XLD Commodities is Tasmania’s biggest bulk handler, and its general manager John Tuskin said most growers had pleasing yields and good specs in the harvest just gone.

“The quality’s been exceptional this year,” Mr Tuskin said.

The proportion of malting received in barley well exceeded the norm of around 20-30pc.

“With the barley, about 50pc of the crop went malting.”

Mr Tuskin said wheat recorded some excellent yields at up to 10t/ha for dryland, and higher protein was around the 11pc mark.

Test weights varied from more than 80kg per hectolitre, and others spread throughout the 70s, with waterlogging and/or frost the cause of the lighter weights and some pinched grain.

Tasmania is a net importer of milling wheat from the mainland, and its own wheat goes into the feed market.

XLD is a major supplier of barley to Tasmania’s only large-scale malthouse, located in Devonport, and part of the French-based Boortmalt group.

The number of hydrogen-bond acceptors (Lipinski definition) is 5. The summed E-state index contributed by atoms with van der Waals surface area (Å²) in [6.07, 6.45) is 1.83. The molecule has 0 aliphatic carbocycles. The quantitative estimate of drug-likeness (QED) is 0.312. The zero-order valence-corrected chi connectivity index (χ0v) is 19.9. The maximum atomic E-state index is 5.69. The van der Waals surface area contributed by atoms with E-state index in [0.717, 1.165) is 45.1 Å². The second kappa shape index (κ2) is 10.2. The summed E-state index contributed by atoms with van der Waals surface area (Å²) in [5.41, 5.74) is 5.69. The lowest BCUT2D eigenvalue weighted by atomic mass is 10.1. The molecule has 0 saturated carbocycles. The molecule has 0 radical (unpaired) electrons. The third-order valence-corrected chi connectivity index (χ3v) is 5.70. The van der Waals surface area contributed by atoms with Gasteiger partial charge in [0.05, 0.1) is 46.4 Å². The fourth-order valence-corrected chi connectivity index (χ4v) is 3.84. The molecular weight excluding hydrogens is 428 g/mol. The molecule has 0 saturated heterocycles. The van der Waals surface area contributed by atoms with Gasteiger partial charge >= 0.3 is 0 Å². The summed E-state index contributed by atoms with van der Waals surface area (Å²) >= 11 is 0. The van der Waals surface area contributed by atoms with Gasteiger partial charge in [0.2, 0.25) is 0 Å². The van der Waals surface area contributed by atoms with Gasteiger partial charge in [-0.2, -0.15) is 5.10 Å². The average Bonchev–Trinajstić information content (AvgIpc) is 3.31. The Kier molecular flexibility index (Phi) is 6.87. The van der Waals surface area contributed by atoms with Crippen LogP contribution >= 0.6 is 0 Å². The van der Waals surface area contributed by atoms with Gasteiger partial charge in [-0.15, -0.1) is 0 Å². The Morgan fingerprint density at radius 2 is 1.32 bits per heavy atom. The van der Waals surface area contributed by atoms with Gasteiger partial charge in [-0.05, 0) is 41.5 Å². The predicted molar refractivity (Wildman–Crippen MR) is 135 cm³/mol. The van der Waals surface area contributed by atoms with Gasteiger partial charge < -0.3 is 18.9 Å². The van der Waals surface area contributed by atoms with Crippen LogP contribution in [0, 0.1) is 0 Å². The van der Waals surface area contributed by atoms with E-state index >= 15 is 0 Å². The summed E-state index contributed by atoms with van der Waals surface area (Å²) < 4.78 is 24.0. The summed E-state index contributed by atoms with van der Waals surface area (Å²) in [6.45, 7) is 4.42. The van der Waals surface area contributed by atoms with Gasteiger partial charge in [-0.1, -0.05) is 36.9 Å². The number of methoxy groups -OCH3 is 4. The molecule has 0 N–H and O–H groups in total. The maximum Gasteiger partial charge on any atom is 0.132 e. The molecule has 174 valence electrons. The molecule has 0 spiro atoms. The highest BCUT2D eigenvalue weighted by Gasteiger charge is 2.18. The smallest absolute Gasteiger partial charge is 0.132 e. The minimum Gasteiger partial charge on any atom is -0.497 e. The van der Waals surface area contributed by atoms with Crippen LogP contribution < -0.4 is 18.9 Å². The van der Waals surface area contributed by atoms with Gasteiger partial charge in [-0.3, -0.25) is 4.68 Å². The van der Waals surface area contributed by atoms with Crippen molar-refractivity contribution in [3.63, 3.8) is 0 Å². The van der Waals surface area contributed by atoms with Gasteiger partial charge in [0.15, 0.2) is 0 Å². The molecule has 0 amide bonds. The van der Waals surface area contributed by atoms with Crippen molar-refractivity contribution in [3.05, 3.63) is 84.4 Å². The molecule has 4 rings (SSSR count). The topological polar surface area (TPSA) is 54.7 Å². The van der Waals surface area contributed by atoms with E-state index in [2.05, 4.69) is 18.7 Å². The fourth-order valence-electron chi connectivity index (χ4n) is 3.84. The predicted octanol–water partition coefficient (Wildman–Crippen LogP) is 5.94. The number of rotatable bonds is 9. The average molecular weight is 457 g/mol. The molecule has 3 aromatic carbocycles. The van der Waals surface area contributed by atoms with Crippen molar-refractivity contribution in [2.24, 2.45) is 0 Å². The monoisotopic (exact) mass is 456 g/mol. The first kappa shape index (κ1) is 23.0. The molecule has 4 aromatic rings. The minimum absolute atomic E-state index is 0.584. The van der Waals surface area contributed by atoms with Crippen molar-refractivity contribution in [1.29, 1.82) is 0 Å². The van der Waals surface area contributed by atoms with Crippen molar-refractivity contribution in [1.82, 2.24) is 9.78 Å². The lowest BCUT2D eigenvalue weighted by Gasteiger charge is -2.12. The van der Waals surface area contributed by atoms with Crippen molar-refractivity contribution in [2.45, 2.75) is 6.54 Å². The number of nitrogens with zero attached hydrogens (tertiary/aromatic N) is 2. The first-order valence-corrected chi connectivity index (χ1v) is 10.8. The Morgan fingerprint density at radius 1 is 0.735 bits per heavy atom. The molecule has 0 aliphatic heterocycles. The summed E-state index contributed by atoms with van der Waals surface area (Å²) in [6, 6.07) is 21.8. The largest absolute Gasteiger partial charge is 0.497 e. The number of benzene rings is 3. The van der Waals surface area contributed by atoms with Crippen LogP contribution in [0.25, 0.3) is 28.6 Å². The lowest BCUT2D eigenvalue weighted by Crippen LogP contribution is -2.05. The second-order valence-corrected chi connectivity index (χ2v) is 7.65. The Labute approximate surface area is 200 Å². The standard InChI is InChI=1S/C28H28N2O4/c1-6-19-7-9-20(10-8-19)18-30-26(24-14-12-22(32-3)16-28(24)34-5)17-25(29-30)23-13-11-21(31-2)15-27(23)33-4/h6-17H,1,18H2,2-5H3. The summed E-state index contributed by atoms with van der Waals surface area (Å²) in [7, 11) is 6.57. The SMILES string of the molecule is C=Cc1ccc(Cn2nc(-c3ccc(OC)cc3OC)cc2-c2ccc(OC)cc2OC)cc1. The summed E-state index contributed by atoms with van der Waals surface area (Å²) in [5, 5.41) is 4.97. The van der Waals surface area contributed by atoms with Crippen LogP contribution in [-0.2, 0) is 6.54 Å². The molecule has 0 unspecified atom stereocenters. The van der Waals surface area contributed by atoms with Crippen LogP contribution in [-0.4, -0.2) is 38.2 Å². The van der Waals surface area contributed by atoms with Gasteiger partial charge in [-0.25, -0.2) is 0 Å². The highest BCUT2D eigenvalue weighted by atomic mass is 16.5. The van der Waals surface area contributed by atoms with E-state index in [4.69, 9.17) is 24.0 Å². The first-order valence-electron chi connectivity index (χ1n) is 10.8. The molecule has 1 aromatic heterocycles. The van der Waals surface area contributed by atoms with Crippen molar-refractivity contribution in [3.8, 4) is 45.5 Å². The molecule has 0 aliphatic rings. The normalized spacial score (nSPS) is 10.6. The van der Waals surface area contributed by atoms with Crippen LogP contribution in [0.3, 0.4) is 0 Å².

XLD also accumulates canola, and Mr Tuskin said high oil content was a hallmark of the season.

“The average was above 46pc; the baseline is 42pc, so there were plenty of bonuses there for canola.”

Harvest in Tasmania can run into May, and Mr Tuskin said this year’s event was by no means late, with some hot and dry weather helping the crop to catch up after a wet spring.

“We could say it’s all but finished; stuff we’re seeing now is coming out of storage.”

“There are a few faba beans to come in; they’ll be harvesting this week.”